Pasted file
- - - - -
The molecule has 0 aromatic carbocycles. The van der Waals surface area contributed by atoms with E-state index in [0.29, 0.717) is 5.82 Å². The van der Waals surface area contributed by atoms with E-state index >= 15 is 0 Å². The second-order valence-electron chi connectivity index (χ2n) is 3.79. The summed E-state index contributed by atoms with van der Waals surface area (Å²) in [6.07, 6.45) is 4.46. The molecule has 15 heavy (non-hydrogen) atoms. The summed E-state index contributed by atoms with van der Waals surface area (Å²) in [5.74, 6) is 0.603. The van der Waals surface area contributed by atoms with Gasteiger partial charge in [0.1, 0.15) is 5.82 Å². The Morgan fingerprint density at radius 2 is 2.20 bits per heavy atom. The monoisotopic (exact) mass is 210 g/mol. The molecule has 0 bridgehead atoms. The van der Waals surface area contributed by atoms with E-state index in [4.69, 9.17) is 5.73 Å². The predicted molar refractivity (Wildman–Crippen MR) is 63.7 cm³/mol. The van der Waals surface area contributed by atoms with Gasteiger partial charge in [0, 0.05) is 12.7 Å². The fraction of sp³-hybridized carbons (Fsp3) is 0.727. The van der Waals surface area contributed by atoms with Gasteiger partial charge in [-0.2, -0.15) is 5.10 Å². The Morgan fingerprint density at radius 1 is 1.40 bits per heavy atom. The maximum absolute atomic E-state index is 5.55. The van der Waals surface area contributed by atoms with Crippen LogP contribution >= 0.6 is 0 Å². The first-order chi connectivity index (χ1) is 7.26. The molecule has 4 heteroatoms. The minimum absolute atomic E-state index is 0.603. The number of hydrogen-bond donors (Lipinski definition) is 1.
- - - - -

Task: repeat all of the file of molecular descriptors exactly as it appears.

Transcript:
The molecule has 0 aromatic carbocycles. The van der Waals surface area contributed by atoms with E-state index in [0.29, 0.717) is 5.82 Å². The van der Waals surface area contributed by atoms with E-state index >= 15 is 0 Å². The second-order valence-electron chi connectivity index (χ2n) is 3.79. The summed E-state index contributed by atoms with van der Waals surface area (Å²) in [6.07, 6.45) is 4.46. The molecule has 15 heavy (non-hydrogen) atoms. The summed E-state index contributed by atoms with van der Waals surface area (Å²) in [5.74, 6) is 0.603. The van der Waals surface area contributed by atoms with Gasteiger partial charge in [0.1, 0.15) is 5.82 Å². The Morgan fingerprint density at radius 2 is 2.20 bits per heavy atom. The monoisotopic (exact) mass is 210 g/mol. The molecule has 0 bridgehead atoms. The van der Waals surface area contributed by atoms with E-state index in [4.69, 9.17) is 5.73 Å². The predicted molar refractivity (Wildman–Crippen MR) is 63.7 cm³/mol. The van der Waals surface area contributed by atoms with Gasteiger partial charge in [0, 0.05) is 12.7 Å². The fraction of sp³-hybridized carbons (Fsp3) is 0.727. The van der Waals surface area contributed by atoms with Gasteiger partial charge in [-0.2, -0.15) is 5.10 Å². The Morgan fingerprint density at radius 1 is 1.40 bits per heavy atom. The maximum absolute atomic E-state index is 5.55. The van der Waals surface area contributed by atoms with Crippen LogP contribution >= 0.6 is 0 Å². The first-order chi connectivity index (χ1) is 7.26. The molecule has 4 heteroatoms. The minimum absolute atomic E-state index is 0.603. The number of hydrogen-bond donors (Lipinski definition) is 1.